Results are reported from nine field trials carried out in 1985/86 and 1986/87 aimed at identifying plant traits which are associated with high yield in barley in low-rainfall Mediterranean areas. Thirtyseven two-rowed and 35 six-rowed genotypes, representing the known diversity in traits considered to be useful, were compared in trials at three sites differing in expected annual rainfall (212–328 mm) in northern Syria, and in droughted and irrigated trials at Cambridge, UK. Yield, its components and other morphological and developmental traits were measured and correlations calculated.
Grain yields of the two- and six-rowed groups of genotypes were similar at all sites except in the irrigated trial in Cambridge, where the six-rowed genotypes gave the highest yield. Aside from the known difference in number of ears and number of grains/ear between two- and six-rowed genotypes, the simple correlations between grain yield and measured traits suggested that important traits for high yield in two- and six-rowed genotypes in dry environments were prostrate habit, vigorous seedling growth, good ground cover, early ear emergence, many ears/m2 and large grains. In the two-rowed genotypes, short stature and a short grain-filling period were also important, while in the six-rowed genotypes, tall stature, high straw yield, many grains/ear and long peduncles were important. Correlations of these characters with an index of drought susceptibility and with yield adjusted for yield potential and date of ear emergence supported the conclusions based on the simple correlations.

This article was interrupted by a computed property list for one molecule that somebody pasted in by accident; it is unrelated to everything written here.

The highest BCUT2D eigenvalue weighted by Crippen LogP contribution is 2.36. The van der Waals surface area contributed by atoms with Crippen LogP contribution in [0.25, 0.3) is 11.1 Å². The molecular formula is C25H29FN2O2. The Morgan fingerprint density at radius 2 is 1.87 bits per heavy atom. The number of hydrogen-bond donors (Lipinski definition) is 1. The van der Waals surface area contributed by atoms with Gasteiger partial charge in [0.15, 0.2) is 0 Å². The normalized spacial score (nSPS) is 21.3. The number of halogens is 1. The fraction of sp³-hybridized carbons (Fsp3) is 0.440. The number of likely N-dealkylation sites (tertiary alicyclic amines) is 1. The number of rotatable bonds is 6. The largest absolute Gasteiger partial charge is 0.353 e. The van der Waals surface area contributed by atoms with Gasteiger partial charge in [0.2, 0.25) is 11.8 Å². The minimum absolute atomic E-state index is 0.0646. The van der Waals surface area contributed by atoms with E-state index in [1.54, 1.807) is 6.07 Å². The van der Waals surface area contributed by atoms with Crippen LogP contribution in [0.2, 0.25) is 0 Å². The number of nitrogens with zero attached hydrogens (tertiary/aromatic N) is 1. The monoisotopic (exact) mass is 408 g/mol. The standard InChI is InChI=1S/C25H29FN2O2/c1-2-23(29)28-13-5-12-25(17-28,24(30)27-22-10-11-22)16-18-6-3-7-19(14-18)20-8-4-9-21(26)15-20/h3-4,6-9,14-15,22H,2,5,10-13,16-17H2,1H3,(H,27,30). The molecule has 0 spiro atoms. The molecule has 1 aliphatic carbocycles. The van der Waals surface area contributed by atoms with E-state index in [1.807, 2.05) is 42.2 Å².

The physiological basis of the correlated traits is discussed and the implications for breeding are considered.